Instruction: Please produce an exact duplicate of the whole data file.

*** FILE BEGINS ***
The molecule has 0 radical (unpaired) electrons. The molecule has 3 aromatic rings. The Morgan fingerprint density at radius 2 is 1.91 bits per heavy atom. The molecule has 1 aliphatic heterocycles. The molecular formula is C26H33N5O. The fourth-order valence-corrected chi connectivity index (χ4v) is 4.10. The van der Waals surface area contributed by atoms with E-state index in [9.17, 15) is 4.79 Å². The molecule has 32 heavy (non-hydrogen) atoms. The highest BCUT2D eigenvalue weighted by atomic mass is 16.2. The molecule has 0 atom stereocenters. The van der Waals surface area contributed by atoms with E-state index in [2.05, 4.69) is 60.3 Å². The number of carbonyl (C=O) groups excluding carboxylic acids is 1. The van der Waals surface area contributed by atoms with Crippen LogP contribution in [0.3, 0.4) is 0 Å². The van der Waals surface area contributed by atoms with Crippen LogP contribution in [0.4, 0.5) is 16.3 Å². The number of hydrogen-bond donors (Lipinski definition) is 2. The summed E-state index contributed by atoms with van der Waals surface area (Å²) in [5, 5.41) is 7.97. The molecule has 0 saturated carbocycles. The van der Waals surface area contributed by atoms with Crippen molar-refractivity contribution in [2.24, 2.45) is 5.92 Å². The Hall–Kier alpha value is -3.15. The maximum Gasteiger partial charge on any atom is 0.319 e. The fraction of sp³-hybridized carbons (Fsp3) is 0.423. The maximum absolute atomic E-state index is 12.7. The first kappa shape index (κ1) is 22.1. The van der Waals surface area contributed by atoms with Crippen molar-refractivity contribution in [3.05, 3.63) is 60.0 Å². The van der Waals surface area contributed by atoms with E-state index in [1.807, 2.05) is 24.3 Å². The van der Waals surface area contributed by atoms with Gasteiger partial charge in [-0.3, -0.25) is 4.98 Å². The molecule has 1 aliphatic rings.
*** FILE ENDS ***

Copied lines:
The molecule has 0 radical (unpaired) electrons. The molecule has 3 aromatic rings. The Morgan fingerprint density at radius 2 is 1.91 bits per heavy atom. The molecule has 1 aliphatic heterocycles. The molecular formula is C26H33N5O. The fourth-order valence-corrected chi connectivity index (χ4v) is 4.10. The van der Waals surface area contributed by atoms with E-state index in [9.17, 15) is 4.79 Å². The molecule has 32 heavy (non-hydrogen) atoms. The highest BCUT2D eigenvalue weighted by atomic mass is 16.2. The molecule has 0 atom stereocenters. The van der Waals surface area contributed by atoms with E-state index in [2.05, 4.69) is 60.3 Å². The number of carbonyl (C=O) groups excluding carboxylic acids is 1. The van der Waals surface area contributed by atoms with Crippen LogP contribution in [0.3, 0.4) is 0 Å². The van der Waals surface area contributed by atoms with Crippen LogP contribution in [0.4, 0.5) is 16.3 Å². The number of hydrogen-bond donors (Lipinski definition) is 2. The summed E-state index contributed by atoms with van der Waals surface area (Å²) in [5, 5.41) is 7.97. The molecule has 0 saturated carbocycles. The van der Waals surface area contributed by atoms with Crippen molar-refractivity contribution in [2.24, 2.45) is 5.92 Å². The Hall–Kier alpha value is -3.15. The maximum Gasteiger partial charge on any atom is 0.319 e. The fraction of sp³-hybridized carbons (Fsp3) is 0.423. The maximum absolute atomic E-state index is 12.7. The first kappa shape index (κ1) is 22.1. The van der Waals surface area contributed by atoms with Crippen molar-refractivity contribution in [3.05, 3.63) is 60.0 Å². The van der Waals surface area contributed by atoms with E-state index in [1.807, 2.05) is 24.3 Å². The van der Waals surface area contributed by atoms with Gasteiger partial charge in [-0.3, -0.25) is 4.98 Å². The molecule has 1 aliphatic rings.